OC (Oleoresin Capsaicin) spray dispensers have been in LE since the late 1980’s. Their wide use enabled any street police officer to carry a less-lethal weapon ready on their belt in addition to the traditional baton. Much effort has been expended to offer even more effective options to LE in intermediate weaponry. Batons have been made collapsible to ensure they were always carried. Tasers were redesigned for more effective use and smaller in size. Lastly, OC products were improved to increase their effectiveness. OC delivery systems have ranged in size from the two-ounce belt-carried units to fire-extinguisher-size dispenser for riot control or barricaded suspects. Paintball-type liquid and powder OC rounds have been developed that combine kinetic energy impact munitions with the debilitating effects of the pepper. Most of us thought we’d seen pretty much the gamut of OC products—that is, until Kimber introduced the JPX Jet Protector.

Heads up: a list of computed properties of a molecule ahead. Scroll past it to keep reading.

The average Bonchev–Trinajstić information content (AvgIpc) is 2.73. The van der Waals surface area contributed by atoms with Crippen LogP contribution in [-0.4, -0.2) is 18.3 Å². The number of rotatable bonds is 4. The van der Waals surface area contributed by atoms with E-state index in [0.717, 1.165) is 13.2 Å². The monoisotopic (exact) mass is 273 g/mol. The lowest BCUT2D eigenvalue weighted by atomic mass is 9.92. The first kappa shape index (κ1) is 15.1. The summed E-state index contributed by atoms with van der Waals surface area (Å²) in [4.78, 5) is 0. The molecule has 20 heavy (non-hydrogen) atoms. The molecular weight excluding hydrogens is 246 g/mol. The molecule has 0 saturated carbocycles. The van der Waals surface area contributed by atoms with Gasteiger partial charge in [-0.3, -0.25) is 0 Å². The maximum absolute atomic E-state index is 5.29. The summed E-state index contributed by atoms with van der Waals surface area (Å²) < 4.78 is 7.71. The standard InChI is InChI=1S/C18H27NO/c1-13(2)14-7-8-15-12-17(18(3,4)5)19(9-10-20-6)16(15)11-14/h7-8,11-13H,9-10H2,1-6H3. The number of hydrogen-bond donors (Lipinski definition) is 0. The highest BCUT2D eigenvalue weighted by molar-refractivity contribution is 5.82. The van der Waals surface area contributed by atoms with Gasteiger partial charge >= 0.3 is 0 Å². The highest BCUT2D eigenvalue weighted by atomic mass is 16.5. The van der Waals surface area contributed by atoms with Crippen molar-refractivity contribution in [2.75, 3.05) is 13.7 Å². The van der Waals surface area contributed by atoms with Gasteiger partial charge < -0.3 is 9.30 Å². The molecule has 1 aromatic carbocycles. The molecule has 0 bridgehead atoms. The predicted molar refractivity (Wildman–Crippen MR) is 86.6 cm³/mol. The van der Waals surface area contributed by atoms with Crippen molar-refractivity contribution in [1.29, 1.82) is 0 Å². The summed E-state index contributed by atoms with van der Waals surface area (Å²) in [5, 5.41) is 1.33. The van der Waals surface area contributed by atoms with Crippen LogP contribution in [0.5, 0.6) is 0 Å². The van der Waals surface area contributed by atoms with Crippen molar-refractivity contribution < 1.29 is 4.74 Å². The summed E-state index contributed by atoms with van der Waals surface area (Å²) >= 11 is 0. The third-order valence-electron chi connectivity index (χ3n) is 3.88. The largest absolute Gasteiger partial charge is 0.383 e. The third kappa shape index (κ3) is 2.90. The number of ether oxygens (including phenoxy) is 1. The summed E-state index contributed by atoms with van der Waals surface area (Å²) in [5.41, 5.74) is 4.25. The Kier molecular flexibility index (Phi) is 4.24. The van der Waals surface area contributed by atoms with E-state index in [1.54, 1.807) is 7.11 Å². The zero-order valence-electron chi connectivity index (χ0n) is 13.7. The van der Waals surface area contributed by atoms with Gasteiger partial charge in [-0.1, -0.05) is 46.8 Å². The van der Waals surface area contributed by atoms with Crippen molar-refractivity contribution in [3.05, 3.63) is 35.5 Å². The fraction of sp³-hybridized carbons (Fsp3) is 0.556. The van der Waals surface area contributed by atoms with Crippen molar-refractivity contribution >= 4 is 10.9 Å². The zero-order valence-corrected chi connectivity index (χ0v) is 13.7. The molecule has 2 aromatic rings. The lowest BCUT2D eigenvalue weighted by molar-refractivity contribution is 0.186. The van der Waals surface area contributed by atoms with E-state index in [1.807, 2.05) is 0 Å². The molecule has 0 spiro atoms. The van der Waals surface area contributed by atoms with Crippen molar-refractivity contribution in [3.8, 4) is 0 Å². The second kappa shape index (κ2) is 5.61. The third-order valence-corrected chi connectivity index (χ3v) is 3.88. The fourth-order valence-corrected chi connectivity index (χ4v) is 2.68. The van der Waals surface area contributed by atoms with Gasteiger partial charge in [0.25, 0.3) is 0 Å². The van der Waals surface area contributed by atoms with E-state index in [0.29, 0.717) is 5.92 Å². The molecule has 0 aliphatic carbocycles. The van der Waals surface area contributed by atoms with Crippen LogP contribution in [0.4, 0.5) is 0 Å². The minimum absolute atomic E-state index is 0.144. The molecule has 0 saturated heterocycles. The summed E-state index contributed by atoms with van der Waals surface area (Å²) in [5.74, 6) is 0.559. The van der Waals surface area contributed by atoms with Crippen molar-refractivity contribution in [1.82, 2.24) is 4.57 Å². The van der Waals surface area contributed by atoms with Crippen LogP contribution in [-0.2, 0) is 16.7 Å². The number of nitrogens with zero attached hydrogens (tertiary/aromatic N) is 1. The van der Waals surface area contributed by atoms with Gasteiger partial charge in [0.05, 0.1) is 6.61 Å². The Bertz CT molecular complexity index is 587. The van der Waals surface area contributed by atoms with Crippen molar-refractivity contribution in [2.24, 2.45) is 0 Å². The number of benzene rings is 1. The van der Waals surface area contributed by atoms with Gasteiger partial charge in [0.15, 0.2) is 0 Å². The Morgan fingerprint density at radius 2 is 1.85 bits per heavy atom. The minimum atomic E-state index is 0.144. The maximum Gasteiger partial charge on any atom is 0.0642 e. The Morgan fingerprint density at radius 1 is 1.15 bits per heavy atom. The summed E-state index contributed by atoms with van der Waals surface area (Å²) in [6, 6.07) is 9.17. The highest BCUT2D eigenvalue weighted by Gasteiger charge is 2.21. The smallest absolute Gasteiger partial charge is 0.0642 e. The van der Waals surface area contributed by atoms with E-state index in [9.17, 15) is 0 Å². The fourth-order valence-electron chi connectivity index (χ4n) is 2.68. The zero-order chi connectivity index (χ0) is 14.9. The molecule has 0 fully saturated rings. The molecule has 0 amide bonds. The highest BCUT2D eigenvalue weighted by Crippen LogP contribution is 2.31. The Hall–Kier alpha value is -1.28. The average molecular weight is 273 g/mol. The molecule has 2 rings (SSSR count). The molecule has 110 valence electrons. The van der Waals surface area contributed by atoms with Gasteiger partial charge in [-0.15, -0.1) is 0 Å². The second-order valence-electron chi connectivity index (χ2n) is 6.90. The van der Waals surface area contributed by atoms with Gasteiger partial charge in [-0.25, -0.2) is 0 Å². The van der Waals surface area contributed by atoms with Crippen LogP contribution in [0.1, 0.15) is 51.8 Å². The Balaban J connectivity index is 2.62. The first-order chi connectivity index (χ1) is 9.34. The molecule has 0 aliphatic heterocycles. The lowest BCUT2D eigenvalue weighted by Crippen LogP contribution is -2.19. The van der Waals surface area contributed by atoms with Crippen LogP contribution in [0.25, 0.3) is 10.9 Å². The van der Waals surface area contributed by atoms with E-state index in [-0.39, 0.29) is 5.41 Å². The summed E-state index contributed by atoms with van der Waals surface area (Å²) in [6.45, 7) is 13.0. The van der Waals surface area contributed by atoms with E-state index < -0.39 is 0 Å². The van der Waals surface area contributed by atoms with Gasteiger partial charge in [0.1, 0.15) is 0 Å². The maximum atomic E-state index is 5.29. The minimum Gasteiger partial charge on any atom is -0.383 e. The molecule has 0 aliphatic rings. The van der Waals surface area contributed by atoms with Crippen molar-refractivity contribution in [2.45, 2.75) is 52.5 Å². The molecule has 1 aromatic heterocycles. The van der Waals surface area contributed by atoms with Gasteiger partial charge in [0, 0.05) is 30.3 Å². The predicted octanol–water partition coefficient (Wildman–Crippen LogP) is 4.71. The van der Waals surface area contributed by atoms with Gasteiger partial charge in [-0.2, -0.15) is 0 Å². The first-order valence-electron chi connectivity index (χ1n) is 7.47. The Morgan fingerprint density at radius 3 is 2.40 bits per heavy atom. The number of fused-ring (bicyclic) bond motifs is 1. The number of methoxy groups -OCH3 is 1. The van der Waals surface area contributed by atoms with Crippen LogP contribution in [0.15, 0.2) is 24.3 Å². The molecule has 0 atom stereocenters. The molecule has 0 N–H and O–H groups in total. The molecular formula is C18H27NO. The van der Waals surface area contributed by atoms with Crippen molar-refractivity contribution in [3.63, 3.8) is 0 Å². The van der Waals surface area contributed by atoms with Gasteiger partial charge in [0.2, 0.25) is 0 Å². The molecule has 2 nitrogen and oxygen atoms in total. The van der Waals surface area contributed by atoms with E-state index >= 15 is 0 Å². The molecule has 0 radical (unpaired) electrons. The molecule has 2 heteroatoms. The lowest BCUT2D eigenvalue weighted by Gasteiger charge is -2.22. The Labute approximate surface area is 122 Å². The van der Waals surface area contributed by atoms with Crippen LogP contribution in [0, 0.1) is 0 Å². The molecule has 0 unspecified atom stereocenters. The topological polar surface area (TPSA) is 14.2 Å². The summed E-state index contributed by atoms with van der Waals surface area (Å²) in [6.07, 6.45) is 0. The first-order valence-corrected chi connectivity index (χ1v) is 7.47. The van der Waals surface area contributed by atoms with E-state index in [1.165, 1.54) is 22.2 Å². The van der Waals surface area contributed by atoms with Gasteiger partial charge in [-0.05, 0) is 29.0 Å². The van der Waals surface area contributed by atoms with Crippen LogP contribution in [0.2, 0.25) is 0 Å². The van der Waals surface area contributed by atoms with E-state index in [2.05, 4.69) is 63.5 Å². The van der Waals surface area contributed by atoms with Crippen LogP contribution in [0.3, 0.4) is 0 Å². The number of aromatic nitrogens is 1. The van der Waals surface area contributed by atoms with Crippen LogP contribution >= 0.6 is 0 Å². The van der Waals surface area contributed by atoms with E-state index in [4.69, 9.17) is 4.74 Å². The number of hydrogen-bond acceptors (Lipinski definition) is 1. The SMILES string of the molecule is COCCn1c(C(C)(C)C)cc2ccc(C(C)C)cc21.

Kimber, the maker of fine handguns, shotguns and rifles is now in the less-lethal market, importing the JPX from Piexon AG of Switzerland. According to Piexon, they hold patents in high-pressure impulse fire extinguishers as well as chemical irritant systems such as the JPX unit for uniformed police and the Guardian Angel unit for plainclothes officers or civilians.
Maricopa County Approves JPX
The Maricopa County Sheriff’s Office in Arizona is the first department to approve Kimber’s new JPX after extensive evaluation and actual usage in their jail facilities. Once additional units arrive on scene, the plan is to train operators in a four-hour basic training program. With Piexon offering inert training cartridges (water soluble die) with which to train, the plan is for each operator to fire one inert cartridge (two shots) during training to become acclimated to the firing mechanism, and then one live shot to demonstrate the lack of cross-contamination. The cartridges cost less than Taser cartridges, which makes training, annual qualification and scenario-based training economical. With the proliferation of aerosol-based OC products throughout law enforcement, JPX-basic training should not pose any issues for agencies.